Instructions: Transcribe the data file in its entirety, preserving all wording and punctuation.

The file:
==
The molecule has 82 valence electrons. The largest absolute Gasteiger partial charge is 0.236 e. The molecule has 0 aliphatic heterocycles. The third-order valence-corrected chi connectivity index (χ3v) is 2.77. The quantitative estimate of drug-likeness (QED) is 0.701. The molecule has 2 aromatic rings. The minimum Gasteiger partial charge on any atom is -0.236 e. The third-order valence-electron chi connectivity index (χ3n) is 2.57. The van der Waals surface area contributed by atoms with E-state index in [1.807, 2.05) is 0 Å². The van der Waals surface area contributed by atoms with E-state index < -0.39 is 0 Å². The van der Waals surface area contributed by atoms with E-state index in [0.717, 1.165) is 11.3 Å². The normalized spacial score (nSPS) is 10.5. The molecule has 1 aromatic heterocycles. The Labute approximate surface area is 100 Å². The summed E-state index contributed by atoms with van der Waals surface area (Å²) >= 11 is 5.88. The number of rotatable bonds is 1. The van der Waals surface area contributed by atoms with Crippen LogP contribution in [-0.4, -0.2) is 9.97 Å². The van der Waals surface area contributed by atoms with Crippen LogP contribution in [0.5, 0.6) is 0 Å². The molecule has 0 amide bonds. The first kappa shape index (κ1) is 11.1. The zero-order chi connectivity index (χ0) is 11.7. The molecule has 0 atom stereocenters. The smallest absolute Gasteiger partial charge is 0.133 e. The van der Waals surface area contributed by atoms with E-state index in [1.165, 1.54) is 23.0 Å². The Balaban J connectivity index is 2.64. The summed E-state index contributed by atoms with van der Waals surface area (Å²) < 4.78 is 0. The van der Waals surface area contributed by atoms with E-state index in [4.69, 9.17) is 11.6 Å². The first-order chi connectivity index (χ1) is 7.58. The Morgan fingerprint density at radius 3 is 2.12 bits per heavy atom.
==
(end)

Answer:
The molecule has 82 valence electrons. The largest absolute Gasteiger partial charge is 0.236 e. The molecule has 0 aliphatic heterocycles. The third-order valence-corrected chi connectivity index (χ3v) is 2.77. The quantitative estimate of drug-likeness (QED) is 0.701. The molecule has 2 aromatic rings. The minimum Gasteiger partial charge on any atom is -0.236 e. The third-order valence-electron chi connectivity index (χ3n) is 2.57. The van der Waals surface area contributed by atoms with E-state index in [1.807, 2.05) is 0 Å². The van der Waals surface area contributed by atoms with E-state index < -0.39 is 0 Å². The van der Waals surface area contributed by atoms with E-state index in [0.717, 1.165) is 11.3 Å². The normalized spacial score (nSPS) is 10.5. The molecule has 1 aromatic heterocycles. The Labute approximate surface area is 100 Å². The summed E-state index contributed by atoms with van der Waals surface area (Å²) >= 11 is 5.88. The number of rotatable bonds is 1. The van der Waals surface area contributed by atoms with Crippen LogP contribution in [-0.4, -0.2) is 9.97 Å². The van der Waals surface area contributed by atoms with Crippen LogP contribution in [0.5, 0.6) is 0 Å². The molecule has 0 amide bonds. The first kappa shape index (κ1) is 11.1. The zero-order chi connectivity index (χ0) is 11.7. The molecule has 0 atom stereocenters. The smallest absolute Gasteiger partial charge is 0.133 e. The van der Waals surface area contributed by atoms with E-state index in [1.165, 1.54) is 23.0 Å². The Balaban J connectivity index is 2.64. The summed E-state index contributed by atoms with van der Waals surface area (Å²) < 4.78 is 0. The van der Waals surface area contributed by atoms with E-state index in [4.69, 9.17) is 11.6 Å². The first-order chi connectivity index (χ1) is 7.58. The Morgan fingerprint density at radius 3 is 2.12 bits per heavy atom.